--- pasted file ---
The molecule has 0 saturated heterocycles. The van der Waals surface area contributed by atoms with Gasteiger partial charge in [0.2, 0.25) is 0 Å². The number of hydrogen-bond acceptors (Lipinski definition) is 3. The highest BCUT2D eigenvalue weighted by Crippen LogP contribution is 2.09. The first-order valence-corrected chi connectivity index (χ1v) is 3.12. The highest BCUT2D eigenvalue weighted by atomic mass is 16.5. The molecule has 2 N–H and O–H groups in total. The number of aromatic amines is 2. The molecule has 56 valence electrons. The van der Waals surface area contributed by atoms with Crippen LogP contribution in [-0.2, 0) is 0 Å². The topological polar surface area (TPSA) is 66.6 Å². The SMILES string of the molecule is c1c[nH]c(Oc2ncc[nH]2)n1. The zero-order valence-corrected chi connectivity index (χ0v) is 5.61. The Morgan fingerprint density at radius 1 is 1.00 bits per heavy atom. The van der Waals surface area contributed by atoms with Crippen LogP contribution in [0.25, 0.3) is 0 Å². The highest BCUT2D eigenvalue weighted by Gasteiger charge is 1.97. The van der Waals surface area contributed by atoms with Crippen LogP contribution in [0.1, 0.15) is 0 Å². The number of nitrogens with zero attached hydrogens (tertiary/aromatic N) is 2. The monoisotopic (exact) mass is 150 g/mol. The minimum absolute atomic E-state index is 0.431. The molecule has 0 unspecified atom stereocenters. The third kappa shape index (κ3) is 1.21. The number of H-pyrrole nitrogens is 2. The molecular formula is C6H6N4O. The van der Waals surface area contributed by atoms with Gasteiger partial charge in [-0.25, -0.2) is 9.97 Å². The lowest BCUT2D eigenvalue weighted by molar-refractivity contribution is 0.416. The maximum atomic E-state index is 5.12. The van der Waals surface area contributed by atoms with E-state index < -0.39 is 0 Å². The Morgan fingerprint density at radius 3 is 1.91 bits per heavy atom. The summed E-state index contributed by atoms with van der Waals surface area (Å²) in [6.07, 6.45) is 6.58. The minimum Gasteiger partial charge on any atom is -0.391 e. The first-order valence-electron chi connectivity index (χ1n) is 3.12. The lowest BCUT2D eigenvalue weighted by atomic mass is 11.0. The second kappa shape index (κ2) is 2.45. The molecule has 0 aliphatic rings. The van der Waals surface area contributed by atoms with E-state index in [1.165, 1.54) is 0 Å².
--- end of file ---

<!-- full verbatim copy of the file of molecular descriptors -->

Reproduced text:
The molecule has 0 saturated heterocycles. The van der Waals surface area contributed by atoms with Gasteiger partial charge in [0.2, 0.25) is 0 Å². The number of hydrogen-bond acceptors (Lipinski definition) is 3. The highest BCUT2D eigenvalue weighted by Crippen LogP contribution is 2.09. The first-order valence-corrected chi connectivity index (χ1v) is 3.12. The highest BCUT2D eigenvalue weighted by atomic mass is 16.5. The molecule has 2 N–H and O–H groups in total. The number of aromatic amines is 2. The molecule has 56 valence electrons. The van der Waals surface area contributed by atoms with Crippen LogP contribution in [-0.2, 0) is 0 Å². The topological polar surface area (TPSA) is 66.6 Å². The SMILES string of the molecule is c1c[nH]c(Oc2ncc[nH]2)n1. The zero-order valence-corrected chi connectivity index (χ0v) is 5.61. The Morgan fingerprint density at radius 1 is 1.00 bits per heavy atom. The van der Waals surface area contributed by atoms with Crippen LogP contribution in [0.25, 0.3) is 0 Å². The highest BCUT2D eigenvalue weighted by Gasteiger charge is 1.97. The van der Waals surface area contributed by atoms with Crippen LogP contribution in [0.1, 0.15) is 0 Å². The number of nitrogens with zero attached hydrogens (tertiary/aromatic N) is 2. The monoisotopic (exact) mass is 150 g/mol. The minimum absolute atomic E-state index is 0.431. The molecule has 0 unspecified atom stereocenters. The third kappa shape index (κ3) is 1.21. The number of H-pyrrole nitrogens is 2. The molecular formula is C6H6N4O. The van der Waals surface area contributed by atoms with Gasteiger partial charge in [-0.25, -0.2) is 9.97 Å². The lowest BCUT2D eigenvalue weighted by molar-refractivity contribution is 0.416. The maximum atomic E-state index is 5.12. The van der Waals surface area contributed by atoms with E-state index < -0.39 is 0 Å². The Morgan fingerprint density at radius 3 is 1.91 bits per heavy atom. The summed E-state index contributed by atoms with van der Waals surface area (Å²) in [6.07, 6.45) is 6.58. The minimum Gasteiger partial charge on any atom is -0.391 e. The first-order valence-electron chi connectivity index (χ1n) is 3.12. The lowest BCUT2D eigenvalue weighted by atomic mass is 11.0. The second kappa shape index (κ2) is 2.45. The molecule has 0 aliphatic rings. The van der Waals surface area contributed by atoms with E-state index in [1.165, 1.54) is 0 Å².